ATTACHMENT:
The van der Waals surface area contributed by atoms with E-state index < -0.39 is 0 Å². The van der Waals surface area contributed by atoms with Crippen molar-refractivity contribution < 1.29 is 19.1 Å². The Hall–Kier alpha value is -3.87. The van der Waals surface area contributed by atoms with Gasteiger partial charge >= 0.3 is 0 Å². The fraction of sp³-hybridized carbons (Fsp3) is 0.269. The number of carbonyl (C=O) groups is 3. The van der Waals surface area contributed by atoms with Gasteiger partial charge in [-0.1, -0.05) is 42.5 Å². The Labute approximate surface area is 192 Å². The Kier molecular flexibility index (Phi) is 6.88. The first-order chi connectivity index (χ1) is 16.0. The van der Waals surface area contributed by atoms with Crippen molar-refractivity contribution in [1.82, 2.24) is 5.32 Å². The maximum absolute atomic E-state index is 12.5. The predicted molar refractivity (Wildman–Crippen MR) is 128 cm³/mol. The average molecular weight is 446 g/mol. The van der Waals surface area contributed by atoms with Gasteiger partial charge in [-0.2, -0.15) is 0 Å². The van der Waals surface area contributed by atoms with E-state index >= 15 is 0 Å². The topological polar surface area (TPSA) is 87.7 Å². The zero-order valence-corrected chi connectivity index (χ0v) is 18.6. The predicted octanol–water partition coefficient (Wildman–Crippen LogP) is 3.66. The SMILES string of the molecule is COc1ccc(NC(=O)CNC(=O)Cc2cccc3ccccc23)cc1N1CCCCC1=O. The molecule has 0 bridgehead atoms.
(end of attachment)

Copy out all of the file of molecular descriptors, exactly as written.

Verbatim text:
The van der Waals surface area contributed by atoms with E-state index < -0.39 is 0 Å². The van der Waals surface area contributed by atoms with Crippen molar-refractivity contribution < 1.29 is 19.1 Å². The Hall–Kier alpha value is -3.87. The van der Waals surface area contributed by atoms with Gasteiger partial charge >= 0.3 is 0 Å². The fraction of sp³-hybridized carbons (Fsp3) is 0.269. The number of carbonyl (C=O) groups is 3. The van der Waals surface area contributed by atoms with Gasteiger partial charge in [-0.1, -0.05) is 42.5 Å². The Labute approximate surface area is 192 Å². The Kier molecular flexibility index (Phi) is 6.88. The first-order chi connectivity index (χ1) is 16.0. The van der Waals surface area contributed by atoms with Crippen molar-refractivity contribution in [1.82, 2.24) is 5.32 Å². The maximum absolute atomic E-state index is 12.5. The predicted molar refractivity (Wildman–Crippen MR) is 128 cm³/mol. The average molecular weight is 446 g/mol. The van der Waals surface area contributed by atoms with Gasteiger partial charge in [-0.2, -0.15) is 0 Å². The van der Waals surface area contributed by atoms with E-state index >= 15 is 0 Å². The topological polar surface area (TPSA) is 87.7 Å². The zero-order valence-corrected chi connectivity index (χ0v) is 18.6. The predicted octanol–water partition coefficient (Wildman–Crippen LogP) is 3.66. The SMILES string of the molecule is COc1ccc(NC(=O)CNC(=O)Cc2cccc3ccccc23)cc1N1CCCCC1=O. The molecule has 0 bridgehead atoms.